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Increasing Duration of Long Dry Periods in CMIP6 21st Century SSP5-8.5 Projections

Presentation Date
Wednesday, December 14, 2022 at 3:19pm - Wednesday, December 14, 2022 at 3:27pm
Location
McCormick Place - E253cd
Authors

Author

Abstract

Changes in the characteristics of precipitation have significant impacts on the frequency and duration of drought conditions. Globally, it is expected that the number of days without rainfall will increase with warming, in association with a smaller increase in average precipitation than the intensity of extreme rainfall events. In this study, these changes are assessed in the high emissions scenario projections for the 21st century (Shared Socioeconomic Pathway SSP5-8.5) from the Coupled Model Intercomparison Project Phase 6 (CMIP6). A robust statistical approach is applied to assess changes across the full range of dry period duration. The CMIP6 multi-model mean reproduces the distribution of consecutive dry day duration reasonably well compared to gridded observations (GPCP 1DD and IMERG) on global scales, with some underestimation of moderate duration events (~10 to 30 days). Projections show a consistent decrease in the frequency of short events (< 10 days) and increase in longer events (> 10 days) across models, with greater than 10% increase in the frequency of very long events (100+ days). Regionally, these changes can be even larger, particular in historically dry regions. These findings indicate which regions may experience the largest and most consistent changes, with implications for future drought conditions.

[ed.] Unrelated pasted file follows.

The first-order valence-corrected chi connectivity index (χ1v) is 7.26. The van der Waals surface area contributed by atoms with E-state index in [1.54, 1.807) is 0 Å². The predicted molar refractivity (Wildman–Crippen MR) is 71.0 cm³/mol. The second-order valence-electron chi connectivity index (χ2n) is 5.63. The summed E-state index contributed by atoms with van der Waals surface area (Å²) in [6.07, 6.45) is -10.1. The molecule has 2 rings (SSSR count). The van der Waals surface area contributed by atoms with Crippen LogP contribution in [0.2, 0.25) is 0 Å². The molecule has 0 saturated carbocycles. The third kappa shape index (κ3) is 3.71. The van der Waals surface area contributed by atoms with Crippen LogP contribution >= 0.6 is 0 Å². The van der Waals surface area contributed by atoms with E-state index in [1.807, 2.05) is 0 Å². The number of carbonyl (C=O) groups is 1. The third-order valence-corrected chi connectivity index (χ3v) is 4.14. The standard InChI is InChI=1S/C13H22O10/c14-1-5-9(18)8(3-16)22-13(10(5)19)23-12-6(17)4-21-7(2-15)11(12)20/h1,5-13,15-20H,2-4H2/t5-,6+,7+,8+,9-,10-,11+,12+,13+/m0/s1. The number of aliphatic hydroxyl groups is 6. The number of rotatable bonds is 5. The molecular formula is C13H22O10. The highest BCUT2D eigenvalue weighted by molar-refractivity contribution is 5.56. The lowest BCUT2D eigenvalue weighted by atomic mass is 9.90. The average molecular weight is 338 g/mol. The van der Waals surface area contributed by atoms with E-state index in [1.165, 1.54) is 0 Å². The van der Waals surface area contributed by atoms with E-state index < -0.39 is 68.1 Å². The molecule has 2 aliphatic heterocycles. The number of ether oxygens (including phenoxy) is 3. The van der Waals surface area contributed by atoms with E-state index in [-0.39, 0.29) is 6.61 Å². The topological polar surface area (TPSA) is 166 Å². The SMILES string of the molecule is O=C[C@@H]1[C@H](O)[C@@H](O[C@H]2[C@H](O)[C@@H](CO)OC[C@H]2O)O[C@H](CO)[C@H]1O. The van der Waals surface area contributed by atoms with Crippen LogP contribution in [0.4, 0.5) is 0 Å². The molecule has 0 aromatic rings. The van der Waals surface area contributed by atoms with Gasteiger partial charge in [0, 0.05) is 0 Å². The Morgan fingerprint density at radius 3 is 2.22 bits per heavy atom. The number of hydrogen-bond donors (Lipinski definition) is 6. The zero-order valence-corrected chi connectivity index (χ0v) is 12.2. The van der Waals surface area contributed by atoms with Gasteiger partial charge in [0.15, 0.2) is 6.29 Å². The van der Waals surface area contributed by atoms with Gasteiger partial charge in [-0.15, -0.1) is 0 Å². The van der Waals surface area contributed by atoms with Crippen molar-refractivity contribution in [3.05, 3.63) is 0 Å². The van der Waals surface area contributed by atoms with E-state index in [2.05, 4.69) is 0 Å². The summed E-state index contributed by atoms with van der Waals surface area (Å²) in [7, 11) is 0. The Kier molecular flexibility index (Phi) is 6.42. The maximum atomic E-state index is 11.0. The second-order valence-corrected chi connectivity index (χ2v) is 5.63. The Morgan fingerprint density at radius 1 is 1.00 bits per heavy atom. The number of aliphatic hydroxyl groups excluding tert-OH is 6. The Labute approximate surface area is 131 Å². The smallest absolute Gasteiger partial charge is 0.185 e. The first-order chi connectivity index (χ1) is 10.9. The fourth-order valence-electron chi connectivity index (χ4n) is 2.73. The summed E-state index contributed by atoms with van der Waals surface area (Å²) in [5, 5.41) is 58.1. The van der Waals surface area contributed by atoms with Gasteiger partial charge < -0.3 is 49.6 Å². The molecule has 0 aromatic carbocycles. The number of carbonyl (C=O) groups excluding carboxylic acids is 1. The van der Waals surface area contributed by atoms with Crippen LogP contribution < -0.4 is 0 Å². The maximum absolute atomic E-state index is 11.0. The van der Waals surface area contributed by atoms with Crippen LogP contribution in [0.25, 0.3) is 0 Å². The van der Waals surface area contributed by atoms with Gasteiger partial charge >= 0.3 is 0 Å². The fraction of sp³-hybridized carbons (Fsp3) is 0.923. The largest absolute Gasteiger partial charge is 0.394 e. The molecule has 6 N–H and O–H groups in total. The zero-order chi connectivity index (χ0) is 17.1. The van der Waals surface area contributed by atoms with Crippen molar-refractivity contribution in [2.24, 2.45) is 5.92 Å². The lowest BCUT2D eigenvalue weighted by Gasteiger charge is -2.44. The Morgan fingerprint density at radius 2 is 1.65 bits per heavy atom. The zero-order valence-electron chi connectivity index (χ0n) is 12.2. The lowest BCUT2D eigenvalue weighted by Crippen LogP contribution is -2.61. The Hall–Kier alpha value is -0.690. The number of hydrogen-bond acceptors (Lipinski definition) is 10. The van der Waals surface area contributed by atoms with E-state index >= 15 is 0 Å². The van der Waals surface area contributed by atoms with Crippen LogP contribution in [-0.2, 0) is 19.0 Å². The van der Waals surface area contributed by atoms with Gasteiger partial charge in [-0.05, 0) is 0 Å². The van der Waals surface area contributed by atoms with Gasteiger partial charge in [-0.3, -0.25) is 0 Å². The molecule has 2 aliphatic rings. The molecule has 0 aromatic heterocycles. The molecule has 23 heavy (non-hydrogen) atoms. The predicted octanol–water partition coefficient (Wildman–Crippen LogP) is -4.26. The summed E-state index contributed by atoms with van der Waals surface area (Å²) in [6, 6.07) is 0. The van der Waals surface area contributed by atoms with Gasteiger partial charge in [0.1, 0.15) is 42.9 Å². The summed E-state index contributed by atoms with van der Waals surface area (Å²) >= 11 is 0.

Funding Program Area(s)